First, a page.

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- by onthemark Nov 30, '11Last month I began work at a nursing home as an LPN. I've been called at home several times already asking if I'd go in and work another shift because they're short-staffed. Each time I have declined because I do not yet feel comfortable enough to take on what the assignment might be. I'm afraid they'll put me where they're most desparate, and probably a large patient load. My thought has been that once I'm more comfortable, I'd LOVE to take on more shifts but just not yet.
However, today I spoke to a friend who also just got her 1st job and she said she's been accepting every shift they ask for because she's afraid if she doesn't, she won't pass probation (4 months for both of us). The downside for her, though, is that she's so inexperienced and slow that she's already been written up a few times! She and I don't know what to do: accept the extra shifts to help secure our employment after probation? or decline them until we're more sure of ourselves? Your input on this will be appreciated.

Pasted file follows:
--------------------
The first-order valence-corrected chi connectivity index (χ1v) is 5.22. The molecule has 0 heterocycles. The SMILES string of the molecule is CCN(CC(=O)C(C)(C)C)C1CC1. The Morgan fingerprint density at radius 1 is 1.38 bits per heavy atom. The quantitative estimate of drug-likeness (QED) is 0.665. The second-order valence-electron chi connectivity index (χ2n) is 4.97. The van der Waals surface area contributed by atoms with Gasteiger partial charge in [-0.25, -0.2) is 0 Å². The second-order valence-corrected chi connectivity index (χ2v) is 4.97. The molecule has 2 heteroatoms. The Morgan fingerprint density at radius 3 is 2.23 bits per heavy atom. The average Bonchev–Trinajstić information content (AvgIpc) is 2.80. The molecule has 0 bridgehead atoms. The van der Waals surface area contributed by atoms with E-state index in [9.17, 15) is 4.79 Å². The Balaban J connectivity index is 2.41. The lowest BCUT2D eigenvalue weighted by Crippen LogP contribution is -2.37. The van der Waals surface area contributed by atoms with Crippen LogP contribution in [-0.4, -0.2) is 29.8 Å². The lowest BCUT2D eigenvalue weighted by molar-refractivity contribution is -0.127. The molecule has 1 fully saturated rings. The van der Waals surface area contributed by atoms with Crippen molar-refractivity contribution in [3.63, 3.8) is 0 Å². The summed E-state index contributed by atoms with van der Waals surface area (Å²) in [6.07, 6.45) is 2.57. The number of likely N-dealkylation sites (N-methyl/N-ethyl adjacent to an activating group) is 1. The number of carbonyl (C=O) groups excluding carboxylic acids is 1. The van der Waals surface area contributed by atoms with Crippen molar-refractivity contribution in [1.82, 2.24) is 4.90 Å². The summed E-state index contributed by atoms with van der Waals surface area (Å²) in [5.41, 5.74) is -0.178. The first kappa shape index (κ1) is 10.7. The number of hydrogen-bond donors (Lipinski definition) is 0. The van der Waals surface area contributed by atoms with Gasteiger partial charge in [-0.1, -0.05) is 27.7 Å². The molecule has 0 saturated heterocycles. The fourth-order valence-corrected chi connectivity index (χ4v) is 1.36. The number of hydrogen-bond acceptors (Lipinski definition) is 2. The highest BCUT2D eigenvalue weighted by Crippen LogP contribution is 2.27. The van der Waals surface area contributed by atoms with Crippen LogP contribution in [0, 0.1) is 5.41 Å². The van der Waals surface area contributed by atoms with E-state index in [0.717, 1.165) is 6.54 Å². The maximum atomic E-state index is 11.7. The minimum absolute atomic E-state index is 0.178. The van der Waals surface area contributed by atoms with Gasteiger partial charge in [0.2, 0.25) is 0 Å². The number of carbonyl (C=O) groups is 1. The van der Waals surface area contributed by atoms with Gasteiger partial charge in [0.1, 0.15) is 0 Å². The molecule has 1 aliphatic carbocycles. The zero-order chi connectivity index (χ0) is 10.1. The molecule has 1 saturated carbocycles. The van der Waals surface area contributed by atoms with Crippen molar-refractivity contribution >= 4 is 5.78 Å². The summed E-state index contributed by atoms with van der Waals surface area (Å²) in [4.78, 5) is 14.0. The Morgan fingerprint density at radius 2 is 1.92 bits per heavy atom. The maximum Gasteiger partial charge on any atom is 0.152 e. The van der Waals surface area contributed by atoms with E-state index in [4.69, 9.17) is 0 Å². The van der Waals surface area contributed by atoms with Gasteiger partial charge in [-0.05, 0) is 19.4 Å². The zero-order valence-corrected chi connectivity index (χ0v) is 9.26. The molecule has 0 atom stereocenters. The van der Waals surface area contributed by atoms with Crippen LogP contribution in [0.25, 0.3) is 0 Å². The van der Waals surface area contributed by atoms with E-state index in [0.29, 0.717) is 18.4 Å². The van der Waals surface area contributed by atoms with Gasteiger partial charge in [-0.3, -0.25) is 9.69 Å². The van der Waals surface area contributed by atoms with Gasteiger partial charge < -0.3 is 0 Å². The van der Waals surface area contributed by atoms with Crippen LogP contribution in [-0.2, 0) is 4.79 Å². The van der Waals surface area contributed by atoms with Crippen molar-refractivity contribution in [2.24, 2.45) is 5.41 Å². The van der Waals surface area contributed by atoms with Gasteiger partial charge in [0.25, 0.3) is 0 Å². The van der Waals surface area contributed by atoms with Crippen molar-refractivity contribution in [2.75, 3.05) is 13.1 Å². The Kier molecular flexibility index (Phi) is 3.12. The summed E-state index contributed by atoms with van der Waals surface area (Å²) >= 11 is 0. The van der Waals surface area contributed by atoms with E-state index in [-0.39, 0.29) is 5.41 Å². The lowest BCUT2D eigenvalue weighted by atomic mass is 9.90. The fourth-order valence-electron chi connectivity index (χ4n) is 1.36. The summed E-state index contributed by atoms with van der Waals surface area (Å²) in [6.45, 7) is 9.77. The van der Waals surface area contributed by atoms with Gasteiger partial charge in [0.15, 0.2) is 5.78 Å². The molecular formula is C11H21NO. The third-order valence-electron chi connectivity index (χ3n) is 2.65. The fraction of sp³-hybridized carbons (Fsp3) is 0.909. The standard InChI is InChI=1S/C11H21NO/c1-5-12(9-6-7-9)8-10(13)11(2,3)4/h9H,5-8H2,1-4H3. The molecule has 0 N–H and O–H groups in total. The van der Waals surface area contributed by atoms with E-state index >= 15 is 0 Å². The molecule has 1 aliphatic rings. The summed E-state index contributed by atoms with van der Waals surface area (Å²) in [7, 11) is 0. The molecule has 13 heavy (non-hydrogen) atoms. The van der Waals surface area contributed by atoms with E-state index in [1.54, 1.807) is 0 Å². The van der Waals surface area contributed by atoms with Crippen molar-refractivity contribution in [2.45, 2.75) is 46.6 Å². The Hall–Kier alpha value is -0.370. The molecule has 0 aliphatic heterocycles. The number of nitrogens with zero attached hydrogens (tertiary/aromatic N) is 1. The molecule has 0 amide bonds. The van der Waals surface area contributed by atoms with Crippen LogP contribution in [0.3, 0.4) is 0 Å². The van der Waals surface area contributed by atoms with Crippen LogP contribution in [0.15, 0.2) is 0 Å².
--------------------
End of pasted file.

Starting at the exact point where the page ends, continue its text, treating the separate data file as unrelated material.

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- Nov 30, '11 by sapphire18Taking extra shifts shouldn't affect whether you successfully pass the probation period or not, but the more you work, the more comfortable you'll become. Of course I wouldn't work more than I could handle but one extra shift a week should be ok...but it is totally up to you and I don't believe they can REQUIRE you to come in for extra shifts.
- Nov 30, '11 by gatoraims RNI do not really have the correct answer. However I am a new LPN and have picked up a few shifts here and there but have also declined a few shifts here and there. I am not going to work when I have plans but I do not mind picking up a shift.
At least with my facility they understand I am a new nurse, new to the facility, and only work part time. So even if I have been employed for over a month I really have only worked maybe 15 days and that is with the 5 days of orientation.
I am SLOW so so so slow when I am on a wing that I have not been on and do not know the resident. If I do not know them I always get an aid or other nurse to who they are before I pass meds to them.
Our med pass like others I have heard about are an hour before to an hour after. so 9am meds can be passed from 8am until 10am. It sometimes takes me until after 11 to pass meds. I have over 25 residents and some wings 6 g-tubes or a few neb treatments. So it takes me a long time. I have appologized about being slow and I have been reassured that I am doing fine with my time, they expect new "float" nurses to be slow. I think it is a bit unsafe that your friend's facility is writing her up for being slow. She could speed up but at what cost. Med errors, missed meds, ect...
- Nov 30, '11 by beckster_01When I first started I would pick up 1-2 shifts per month (inpatient, not LTC). It was more to demonstrate I am a "team player" than anything else. The paycheck bump doesn't hurt either